While I’m back to ranting on a regular basis-just don’t expect all of my rants to pertain to my current career of web design and development. A lot of bloggers stick with one topic but I don’t want to do that. Case in point, long before I got into website development, I was a broadcast designer aka motion graphics artist. So a lot of my knowledge was and still is in the television business. Especially TV Sports. Being from Philadelphia, I’ve always been a sports fan albeit I look at it a bit differently than most. While some people might root for Mavericks or Heat or Canucks or Bruins, I might root for a great intro piece, animated open or a certain announcer. I like to look at the little things that really separate how one network or station does a sportscast vs. another.
Like Microphone Flags.
Yes, Mic Flags. The things you see on microphones usually at sporting events or local newscasts that identify an outlet’s brand. In some countries, they’re not even flags but logos on the colorful windscreens attached to the top of the microphone. If you viewed FOX Sports’ coverage of the UEFA Champions League Final on May 28, then you might know what I’m talking about.
However, the next evening, Disney’s ABC and ESPN debuted a whole new mic flag at the 2011 NBA Finals from a company called the Recom Group using miniature OLED monitors to display various animated logos on each screen. Each mic flag had three sides and were rectangular in shape. Now you could have a four sided mic flag, but I guess ABC/ESPN is a bit too cheap to do this…or are they? (read on).
I’m actually surprised that with all the unusual shaped OLED and LED monitors out there, a circular monitor couldn’t be used. After all, a round ABC logo in a squarish mic flag just looks out of place.
At first, I was intrigued by the mic flags and quite fascinated. Reminded me of the first time I saw 3D mic flags on Group W stations like KDKA in the late 70’s. I actually was given one by a KDKA staffer when I was at Senator Arlen Specter’s election rally in 1980. I still might have it hidden somewhere back east. After awhile, the ABC flags it simply got annoying really fast. No doubt, it’s a cool item and I wouldn’t be surprised another network takes a chance on them. But how much do these flags actually cost? Usually mic flags purchased in bulk can cost 20 bucks or less depending on where you order them and what shape they are. These definitely didn’t cost 20 bucks a pop. So where to get the extra money?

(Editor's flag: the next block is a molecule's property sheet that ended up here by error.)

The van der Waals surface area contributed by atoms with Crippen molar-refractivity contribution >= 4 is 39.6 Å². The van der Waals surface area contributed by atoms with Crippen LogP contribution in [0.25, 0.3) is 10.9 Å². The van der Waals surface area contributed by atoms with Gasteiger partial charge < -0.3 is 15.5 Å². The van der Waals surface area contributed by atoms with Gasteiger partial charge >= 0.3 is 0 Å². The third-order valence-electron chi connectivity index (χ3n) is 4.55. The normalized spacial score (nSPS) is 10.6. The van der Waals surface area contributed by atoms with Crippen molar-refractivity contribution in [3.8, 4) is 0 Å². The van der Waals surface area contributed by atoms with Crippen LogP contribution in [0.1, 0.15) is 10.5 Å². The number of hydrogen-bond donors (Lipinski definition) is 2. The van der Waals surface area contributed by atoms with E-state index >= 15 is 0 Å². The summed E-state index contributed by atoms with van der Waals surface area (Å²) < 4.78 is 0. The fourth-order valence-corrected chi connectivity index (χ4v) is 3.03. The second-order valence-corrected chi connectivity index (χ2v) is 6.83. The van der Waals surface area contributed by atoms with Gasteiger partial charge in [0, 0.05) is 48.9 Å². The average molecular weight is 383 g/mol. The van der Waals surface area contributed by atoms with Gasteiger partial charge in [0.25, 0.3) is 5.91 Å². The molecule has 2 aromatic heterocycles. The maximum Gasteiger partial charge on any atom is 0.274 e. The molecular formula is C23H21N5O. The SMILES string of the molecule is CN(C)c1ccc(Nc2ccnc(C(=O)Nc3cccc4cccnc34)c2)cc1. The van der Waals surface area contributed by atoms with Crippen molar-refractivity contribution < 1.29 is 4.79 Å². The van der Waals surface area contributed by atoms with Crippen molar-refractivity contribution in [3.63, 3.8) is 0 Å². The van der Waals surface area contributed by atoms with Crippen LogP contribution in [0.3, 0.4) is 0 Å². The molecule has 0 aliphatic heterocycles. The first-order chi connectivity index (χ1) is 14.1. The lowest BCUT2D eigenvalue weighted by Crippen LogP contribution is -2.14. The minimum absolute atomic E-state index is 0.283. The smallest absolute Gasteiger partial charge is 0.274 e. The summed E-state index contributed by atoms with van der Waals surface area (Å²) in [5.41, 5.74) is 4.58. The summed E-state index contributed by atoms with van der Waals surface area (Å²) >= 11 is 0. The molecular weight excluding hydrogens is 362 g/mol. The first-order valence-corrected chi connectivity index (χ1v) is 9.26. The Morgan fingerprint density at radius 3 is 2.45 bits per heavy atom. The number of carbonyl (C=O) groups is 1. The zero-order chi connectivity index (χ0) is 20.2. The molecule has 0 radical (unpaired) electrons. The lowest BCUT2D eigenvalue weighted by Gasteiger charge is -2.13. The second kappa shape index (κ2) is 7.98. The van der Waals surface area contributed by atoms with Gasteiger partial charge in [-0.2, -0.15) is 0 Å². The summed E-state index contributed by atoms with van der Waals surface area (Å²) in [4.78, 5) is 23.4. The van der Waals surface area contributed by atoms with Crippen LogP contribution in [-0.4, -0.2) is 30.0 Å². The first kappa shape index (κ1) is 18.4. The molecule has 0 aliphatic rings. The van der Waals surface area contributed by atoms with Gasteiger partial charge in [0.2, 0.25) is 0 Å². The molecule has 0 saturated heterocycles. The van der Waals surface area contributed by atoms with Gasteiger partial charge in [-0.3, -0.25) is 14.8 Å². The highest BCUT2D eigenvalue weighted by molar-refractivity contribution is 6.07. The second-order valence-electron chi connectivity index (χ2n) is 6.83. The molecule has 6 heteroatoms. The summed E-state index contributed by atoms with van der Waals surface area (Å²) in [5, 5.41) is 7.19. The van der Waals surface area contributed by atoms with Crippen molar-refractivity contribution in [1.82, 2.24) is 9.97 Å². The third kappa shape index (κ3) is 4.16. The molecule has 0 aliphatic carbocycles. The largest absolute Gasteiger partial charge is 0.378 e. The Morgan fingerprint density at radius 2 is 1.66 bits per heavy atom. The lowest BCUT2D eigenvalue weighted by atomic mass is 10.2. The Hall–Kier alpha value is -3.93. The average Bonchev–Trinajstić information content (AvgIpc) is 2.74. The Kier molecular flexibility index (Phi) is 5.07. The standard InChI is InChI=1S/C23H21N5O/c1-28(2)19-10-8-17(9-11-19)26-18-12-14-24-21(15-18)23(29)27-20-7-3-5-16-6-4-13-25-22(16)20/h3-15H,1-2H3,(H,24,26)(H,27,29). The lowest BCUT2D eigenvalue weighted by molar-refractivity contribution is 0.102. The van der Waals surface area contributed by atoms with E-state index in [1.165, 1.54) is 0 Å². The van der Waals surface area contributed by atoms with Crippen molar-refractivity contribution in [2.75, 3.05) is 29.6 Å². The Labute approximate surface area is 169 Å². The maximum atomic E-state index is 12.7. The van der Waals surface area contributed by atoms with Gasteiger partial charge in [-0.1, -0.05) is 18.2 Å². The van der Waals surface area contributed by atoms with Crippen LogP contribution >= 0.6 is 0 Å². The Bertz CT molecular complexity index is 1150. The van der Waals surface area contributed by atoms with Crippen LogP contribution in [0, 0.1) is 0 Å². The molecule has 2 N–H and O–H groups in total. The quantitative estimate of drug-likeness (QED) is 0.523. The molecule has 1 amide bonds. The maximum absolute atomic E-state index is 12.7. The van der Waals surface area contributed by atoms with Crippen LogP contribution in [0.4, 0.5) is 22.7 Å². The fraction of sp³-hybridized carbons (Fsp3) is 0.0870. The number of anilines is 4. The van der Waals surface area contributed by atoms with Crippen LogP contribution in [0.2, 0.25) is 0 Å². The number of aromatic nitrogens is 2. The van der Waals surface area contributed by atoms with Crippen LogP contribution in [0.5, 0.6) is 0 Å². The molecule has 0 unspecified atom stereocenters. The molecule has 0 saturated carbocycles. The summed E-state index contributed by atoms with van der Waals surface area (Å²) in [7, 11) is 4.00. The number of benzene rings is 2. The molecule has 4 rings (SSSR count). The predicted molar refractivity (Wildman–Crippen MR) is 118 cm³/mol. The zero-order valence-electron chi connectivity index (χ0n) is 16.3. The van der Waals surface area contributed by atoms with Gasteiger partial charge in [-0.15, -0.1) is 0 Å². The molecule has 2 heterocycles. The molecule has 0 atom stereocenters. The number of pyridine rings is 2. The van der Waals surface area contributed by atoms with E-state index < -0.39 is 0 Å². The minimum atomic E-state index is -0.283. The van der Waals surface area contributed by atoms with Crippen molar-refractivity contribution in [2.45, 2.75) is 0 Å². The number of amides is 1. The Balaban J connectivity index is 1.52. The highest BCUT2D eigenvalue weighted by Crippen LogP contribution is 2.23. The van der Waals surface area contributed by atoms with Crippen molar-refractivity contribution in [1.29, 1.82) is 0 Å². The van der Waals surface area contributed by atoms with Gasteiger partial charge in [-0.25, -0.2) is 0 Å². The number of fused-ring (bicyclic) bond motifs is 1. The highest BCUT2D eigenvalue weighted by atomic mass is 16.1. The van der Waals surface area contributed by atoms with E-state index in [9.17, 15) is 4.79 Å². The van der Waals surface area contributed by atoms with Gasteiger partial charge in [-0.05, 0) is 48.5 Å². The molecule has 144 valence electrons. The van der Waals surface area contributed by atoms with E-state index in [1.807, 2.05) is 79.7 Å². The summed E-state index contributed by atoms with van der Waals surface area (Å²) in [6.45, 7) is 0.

Oh yeah, squeeze and sell extra spots into the broadcast.
Much like CBS squeezes in as many commercial spots as they can in a NCAA Basketball Championship (ahem! March Madness…they don’t use “Championship” anymore). So does ABC/ESPN at the Finals. Only now they’ve taken it too far.
One thing I always like watching during the Finals is the introduction of the players. Normally the networks don’t show it during the regular season anymore (yes, to squeeze in more ads). Whole idea is no matter whom you’re rooting for, if you’re rooting for anyone, you can get pumped up for the PA announcer to scream at the top of his lungs and the music and animated intro that appears prior to it. What would the Chicago Bulls be all these years without that Allen Parsons music and that 3D animated bull snorting through the United Center scoreboard?
So I was completely surprised after viewing Michael McDonald perform the anthem at the start of Game One (anyone in this current generation even know who he is?) when they introduce the starters for the visiting Dallas Mavericks, I’m all ready to watch the Miami Heat video intro and then all of a sudden at the bottom of the screen, I see:
COMING UP: Miami Introductions
Yep, ABC just figured a way to squeeze even more commercials.
So the entire animation and music was completely missed. And this would continue throughout the Finals even when the only spots that aired were for the network itself. Which means most advertisers didn’t want that spot to begin with. So at least it didn’t work. This year.
I still can’t believe ABC/ESPN would sink this low to squeeze a spot right in the middle of the player introductions. It’s bad enough that the game doesn’t start right then and there so the network can run their intro (great five years ago, but now tired….time for a new Finals intro, Mickey). By doing so, you lose a lot of feeling you have getting pumped up for the game only to see spots for reality shows you’ll likely never watch.
At least NBC and its new sister net, Versus (or whatever it will soon be called…I’m shooting for SNBC) gets the message and during most of the NHL Stanley Cup Playoffs, they’ve taken a page from CBC and Hockey Night in Canada and shown all the intros, anthems and I can get totally pumped up for the game (and not switch to an illegal CBC or TSN stream somewhere) and I’m ready for puck drop. Sometimes, selling a commercial somewhere, anywhere, isn’t always the best thing to do.
It’s funny how I’ve lately been watching old 1970’s NFL broadcasts on YouTube when commercial breaks were few and usually lasted a minute tops. And they wonder why games last well past midnight. It’s not the leagues’ fault itself. It’s the networks demanding more and longer breaks so more commercials can be squeezed in to make a few extra bucks to pay for the exorbitant rights fees. In that case, maybe it is the leagues’ fault.
Maybe I’ll just watch some more UEFA Champions League replays. At least I won’t see a break anywhere in the game. Maybe a logo, but that’s about it.